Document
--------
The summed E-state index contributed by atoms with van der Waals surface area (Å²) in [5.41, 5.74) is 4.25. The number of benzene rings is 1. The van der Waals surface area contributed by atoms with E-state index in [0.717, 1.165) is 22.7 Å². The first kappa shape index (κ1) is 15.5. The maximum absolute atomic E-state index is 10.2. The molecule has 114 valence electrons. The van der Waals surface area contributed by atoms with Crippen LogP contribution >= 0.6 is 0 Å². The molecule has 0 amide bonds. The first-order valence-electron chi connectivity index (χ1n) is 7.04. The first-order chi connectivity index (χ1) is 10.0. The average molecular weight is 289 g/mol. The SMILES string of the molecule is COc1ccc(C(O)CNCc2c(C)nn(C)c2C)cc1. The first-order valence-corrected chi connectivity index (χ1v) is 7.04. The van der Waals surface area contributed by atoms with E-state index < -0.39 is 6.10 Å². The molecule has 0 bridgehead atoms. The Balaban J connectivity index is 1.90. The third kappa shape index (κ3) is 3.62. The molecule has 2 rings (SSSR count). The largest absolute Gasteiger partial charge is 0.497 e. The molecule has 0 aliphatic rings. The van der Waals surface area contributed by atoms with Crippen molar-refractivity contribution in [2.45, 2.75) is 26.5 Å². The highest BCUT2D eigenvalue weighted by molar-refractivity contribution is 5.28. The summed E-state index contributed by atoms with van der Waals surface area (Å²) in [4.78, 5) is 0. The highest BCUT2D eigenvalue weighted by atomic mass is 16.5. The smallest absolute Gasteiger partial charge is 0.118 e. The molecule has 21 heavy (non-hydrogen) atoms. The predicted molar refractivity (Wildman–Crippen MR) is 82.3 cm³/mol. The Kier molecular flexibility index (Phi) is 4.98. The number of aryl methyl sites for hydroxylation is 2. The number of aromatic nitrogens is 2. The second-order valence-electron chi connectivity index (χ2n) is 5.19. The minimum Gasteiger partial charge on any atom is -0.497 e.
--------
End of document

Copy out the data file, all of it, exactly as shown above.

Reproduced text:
The summed E-state index contributed by atoms with van der Waals surface area (Å²) in [5.41, 5.74) is 4.25. The number of benzene rings is 1. The van der Waals surface area contributed by atoms with E-state index in [0.717, 1.165) is 22.7 Å². The first kappa shape index (κ1) is 15.5. The maximum absolute atomic E-state index is 10.2. The molecule has 114 valence electrons. The van der Waals surface area contributed by atoms with Crippen LogP contribution >= 0.6 is 0 Å². The molecule has 0 amide bonds. The first-order valence-electron chi connectivity index (χ1n) is 7.04. The first-order chi connectivity index (χ1) is 10.0. The average molecular weight is 289 g/mol. The SMILES string of the molecule is COc1ccc(C(O)CNCc2c(C)nn(C)c2C)cc1. The first-order valence-corrected chi connectivity index (χ1v) is 7.04. The van der Waals surface area contributed by atoms with E-state index < -0.39 is 6.10 Å². The molecule has 0 bridgehead atoms. The Balaban J connectivity index is 1.90. The third kappa shape index (κ3) is 3.62. The molecule has 2 rings (SSSR count). The largest absolute Gasteiger partial charge is 0.497 e. The molecule has 0 aliphatic rings. The van der Waals surface area contributed by atoms with Crippen molar-refractivity contribution in [2.45, 2.75) is 26.5 Å². The highest BCUT2D eigenvalue weighted by molar-refractivity contribution is 5.28. The summed E-state index contributed by atoms with van der Waals surface area (Å²) in [4.78, 5) is 0. The highest BCUT2D eigenvalue weighted by atomic mass is 16.5. The smallest absolute Gasteiger partial charge is 0.118 e. The molecule has 21 heavy (non-hydrogen) atoms. The predicted molar refractivity (Wildman–Crippen MR) is 82.3 cm³/mol. The Kier molecular flexibility index (Phi) is 4.98. The number of aryl methyl sites for hydroxylation is 2. The number of aromatic nitrogens is 2. The second-order valence-electron chi connectivity index (χ2n) is 5.19. The minimum Gasteiger partial charge on any atom is -0.497 e.